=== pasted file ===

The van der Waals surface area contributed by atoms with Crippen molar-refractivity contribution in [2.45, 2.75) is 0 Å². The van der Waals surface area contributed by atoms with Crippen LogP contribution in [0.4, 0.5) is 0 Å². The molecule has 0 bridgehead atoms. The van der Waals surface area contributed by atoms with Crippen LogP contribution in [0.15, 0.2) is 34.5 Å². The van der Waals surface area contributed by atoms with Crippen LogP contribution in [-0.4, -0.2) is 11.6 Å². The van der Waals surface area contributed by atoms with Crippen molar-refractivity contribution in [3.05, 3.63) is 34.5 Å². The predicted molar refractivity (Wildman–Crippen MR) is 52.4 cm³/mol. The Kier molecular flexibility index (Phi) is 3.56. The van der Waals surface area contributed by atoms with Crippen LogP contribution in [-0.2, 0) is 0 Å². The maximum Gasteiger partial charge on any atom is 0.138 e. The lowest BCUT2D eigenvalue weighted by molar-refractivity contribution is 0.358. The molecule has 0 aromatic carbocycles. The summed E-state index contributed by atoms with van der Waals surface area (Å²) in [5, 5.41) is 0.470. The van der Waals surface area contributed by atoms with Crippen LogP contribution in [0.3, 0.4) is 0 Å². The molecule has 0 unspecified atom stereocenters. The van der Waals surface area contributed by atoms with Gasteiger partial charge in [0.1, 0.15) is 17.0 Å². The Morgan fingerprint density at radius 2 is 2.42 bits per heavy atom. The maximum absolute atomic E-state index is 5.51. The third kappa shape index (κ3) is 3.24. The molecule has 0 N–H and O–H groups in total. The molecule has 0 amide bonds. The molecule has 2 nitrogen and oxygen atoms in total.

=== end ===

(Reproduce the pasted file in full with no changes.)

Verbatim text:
The van der Waals surface area contributed by atoms with Crippen molar-refractivity contribution in [2.45, 2.75) is 0 Å². The van der Waals surface area contributed by atoms with Crippen LogP contribution in [0.4, 0.5) is 0 Å². The molecule has 0 bridgehead atoms. The van der Waals surface area contributed by atoms with Crippen LogP contribution in [0.15, 0.2) is 34.5 Å². The van der Waals surface area contributed by atoms with Crippen LogP contribution in [-0.4, -0.2) is 11.6 Å². The van der Waals surface area contributed by atoms with Crippen molar-refractivity contribution in [3.05, 3.63) is 34.5 Å². The predicted molar refractivity (Wildman–Crippen MR) is 52.4 cm³/mol. The Kier molecular flexibility index (Phi) is 3.56. The van der Waals surface area contributed by atoms with Crippen LogP contribution in [-0.2, 0) is 0 Å². The maximum Gasteiger partial charge on any atom is 0.138 e. The lowest BCUT2D eigenvalue weighted by molar-refractivity contribution is 0.358. The molecule has 0 aromatic carbocycles. The summed E-state index contributed by atoms with van der Waals surface area (Å²) in [5, 5.41) is 0.470. The van der Waals surface area contributed by atoms with Crippen LogP contribution in [0.3, 0.4) is 0 Å². The molecule has 0 unspecified atom stereocenters. The van der Waals surface area contributed by atoms with Gasteiger partial charge in [0.1, 0.15) is 17.0 Å². The Morgan fingerprint density at radius 2 is 2.42 bits per heavy atom. The maximum absolute atomic E-state index is 5.51. The third kappa shape index (κ3) is 3.24. The molecule has 0 N–H and O–H groups in total. The molecule has 0 amide bonds. The molecule has 2 nitrogen and oxygen atoms in total.